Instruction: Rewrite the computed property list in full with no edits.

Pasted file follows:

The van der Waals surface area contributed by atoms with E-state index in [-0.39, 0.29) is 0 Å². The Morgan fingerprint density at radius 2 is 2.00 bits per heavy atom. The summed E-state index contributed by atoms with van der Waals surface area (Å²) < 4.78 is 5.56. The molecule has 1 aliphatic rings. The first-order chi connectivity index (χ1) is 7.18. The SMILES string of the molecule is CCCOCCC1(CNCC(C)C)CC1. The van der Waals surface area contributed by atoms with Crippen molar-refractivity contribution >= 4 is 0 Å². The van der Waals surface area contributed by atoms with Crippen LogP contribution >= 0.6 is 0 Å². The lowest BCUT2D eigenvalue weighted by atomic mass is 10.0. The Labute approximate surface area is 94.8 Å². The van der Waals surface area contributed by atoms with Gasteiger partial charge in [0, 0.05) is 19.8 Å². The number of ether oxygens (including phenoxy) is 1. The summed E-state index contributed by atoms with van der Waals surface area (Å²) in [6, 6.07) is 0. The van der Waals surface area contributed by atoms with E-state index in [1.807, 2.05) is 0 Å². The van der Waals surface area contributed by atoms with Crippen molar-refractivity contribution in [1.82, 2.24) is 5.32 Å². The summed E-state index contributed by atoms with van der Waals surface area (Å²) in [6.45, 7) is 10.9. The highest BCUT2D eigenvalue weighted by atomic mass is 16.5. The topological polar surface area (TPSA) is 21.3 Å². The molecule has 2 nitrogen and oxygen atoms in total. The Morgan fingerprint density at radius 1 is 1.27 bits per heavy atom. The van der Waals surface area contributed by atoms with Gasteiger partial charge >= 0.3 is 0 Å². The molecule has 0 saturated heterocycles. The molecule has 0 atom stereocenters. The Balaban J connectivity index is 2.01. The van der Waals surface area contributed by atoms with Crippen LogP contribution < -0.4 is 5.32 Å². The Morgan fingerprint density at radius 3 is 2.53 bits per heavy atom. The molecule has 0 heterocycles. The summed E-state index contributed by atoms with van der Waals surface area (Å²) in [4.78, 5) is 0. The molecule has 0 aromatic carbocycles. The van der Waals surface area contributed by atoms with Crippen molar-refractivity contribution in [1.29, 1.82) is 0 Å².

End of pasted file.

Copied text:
The van der Waals surface area contributed by atoms with E-state index in [-0.39, 0.29) is 0 Å². The Morgan fingerprint density at radius 2 is 2.00 bits per heavy atom. The summed E-state index contributed by atoms with van der Waals surface area (Å²) < 4.78 is 5.56. The molecule has 1 aliphatic rings. The first-order chi connectivity index (χ1) is 7.18. The SMILES string of the molecule is CCCOCCC1(CNCC(C)C)CC1. The van der Waals surface area contributed by atoms with Crippen molar-refractivity contribution >= 4 is 0 Å². The van der Waals surface area contributed by atoms with Crippen LogP contribution >= 0.6 is 0 Å². The lowest BCUT2D eigenvalue weighted by atomic mass is 10.0. The Labute approximate surface area is 94.8 Å². The van der Waals surface area contributed by atoms with Gasteiger partial charge in [0, 0.05) is 19.8 Å². The number of ether oxygens (including phenoxy) is 1. The summed E-state index contributed by atoms with van der Waals surface area (Å²) in [6, 6.07) is 0. The van der Waals surface area contributed by atoms with E-state index in [1.807, 2.05) is 0 Å². The van der Waals surface area contributed by atoms with Crippen molar-refractivity contribution in [1.82, 2.24) is 5.32 Å². The summed E-state index contributed by atoms with van der Waals surface area (Å²) in [6.45, 7) is 10.9. The highest BCUT2D eigenvalue weighted by atomic mass is 16.5. The topological polar surface area (TPSA) is 21.3 Å². The molecule has 2 nitrogen and oxygen atoms in total. The Morgan fingerprint density at radius 1 is 1.27 bits per heavy atom. The van der Waals surface area contributed by atoms with Gasteiger partial charge >= 0.3 is 0 Å². The molecule has 0 saturated heterocycles. The molecule has 0 atom stereocenters. The Balaban J connectivity index is 2.01. The van der Waals surface area contributed by atoms with Crippen LogP contribution < -0.4 is 5.32 Å². The Morgan fingerprint density at radius 3 is 2.53 bits per heavy atom. The molecule has 0 heterocycles. The summed E-state index contributed by atoms with van der Waals surface area (Å²) in [4.78, 5) is 0. The molecule has 0 aromatic carbocycles. The van der Waals surface area contributed by atoms with Crippen molar-refractivity contribution in [1.29, 1.82) is 0 Å².